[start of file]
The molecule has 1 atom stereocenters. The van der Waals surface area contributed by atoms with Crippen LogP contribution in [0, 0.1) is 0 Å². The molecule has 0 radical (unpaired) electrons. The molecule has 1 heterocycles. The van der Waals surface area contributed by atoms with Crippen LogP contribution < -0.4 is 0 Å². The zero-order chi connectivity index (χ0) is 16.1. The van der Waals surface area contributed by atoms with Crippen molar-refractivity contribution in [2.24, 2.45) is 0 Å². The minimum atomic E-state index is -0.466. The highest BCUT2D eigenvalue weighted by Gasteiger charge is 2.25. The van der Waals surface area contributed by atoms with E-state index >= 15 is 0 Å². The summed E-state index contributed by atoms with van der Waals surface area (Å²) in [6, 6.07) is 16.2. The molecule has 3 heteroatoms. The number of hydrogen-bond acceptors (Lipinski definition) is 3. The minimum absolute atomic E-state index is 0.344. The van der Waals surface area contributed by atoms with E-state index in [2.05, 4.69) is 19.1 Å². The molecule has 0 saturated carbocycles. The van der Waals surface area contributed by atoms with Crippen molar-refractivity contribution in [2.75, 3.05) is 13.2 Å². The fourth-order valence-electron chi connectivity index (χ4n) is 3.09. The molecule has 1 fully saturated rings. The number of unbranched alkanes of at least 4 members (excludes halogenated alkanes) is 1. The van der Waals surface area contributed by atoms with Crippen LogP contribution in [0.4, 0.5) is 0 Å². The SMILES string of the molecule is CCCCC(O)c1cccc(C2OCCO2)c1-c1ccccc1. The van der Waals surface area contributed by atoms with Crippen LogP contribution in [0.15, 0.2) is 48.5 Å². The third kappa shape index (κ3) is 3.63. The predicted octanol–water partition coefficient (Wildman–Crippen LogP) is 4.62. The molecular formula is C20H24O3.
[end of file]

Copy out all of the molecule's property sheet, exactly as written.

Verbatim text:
The molecule has 1 atom stereocenters. The van der Waals surface area contributed by atoms with Crippen LogP contribution in [0, 0.1) is 0 Å². The molecule has 0 radical (unpaired) electrons. The molecule has 1 heterocycles. The van der Waals surface area contributed by atoms with Crippen LogP contribution < -0.4 is 0 Å². The zero-order chi connectivity index (χ0) is 16.1. The van der Waals surface area contributed by atoms with Crippen molar-refractivity contribution in [2.24, 2.45) is 0 Å². The minimum atomic E-state index is -0.466. The highest BCUT2D eigenvalue weighted by Gasteiger charge is 2.25. The van der Waals surface area contributed by atoms with E-state index >= 15 is 0 Å². The summed E-state index contributed by atoms with van der Waals surface area (Å²) in [6, 6.07) is 16.2. The molecule has 3 heteroatoms. The number of hydrogen-bond acceptors (Lipinski definition) is 3. The minimum absolute atomic E-state index is 0.344. The van der Waals surface area contributed by atoms with E-state index in [2.05, 4.69) is 19.1 Å². The molecule has 0 saturated carbocycles. The van der Waals surface area contributed by atoms with Crippen molar-refractivity contribution in [2.75, 3.05) is 13.2 Å². The fourth-order valence-electron chi connectivity index (χ4n) is 3.09. The molecule has 1 fully saturated rings. The number of unbranched alkanes of at least 4 members (excludes halogenated alkanes) is 1. The van der Waals surface area contributed by atoms with Crippen LogP contribution in [0.4, 0.5) is 0 Å². The SMILES string of the molecule is CCCCC(O)c1cccc(C2OCCO2)c1-c1ccccc1. The van der Waals surface area contributed by atoms with Crippen LogP contribution in [0.15, 0.2) is 48.5 Å². The third kappa shape index (κ3) is 3.63. The predicted octanol–water partition coefficient (Wildman–Crippen LogP) is 4.62. The molecular formula is C20H24O3.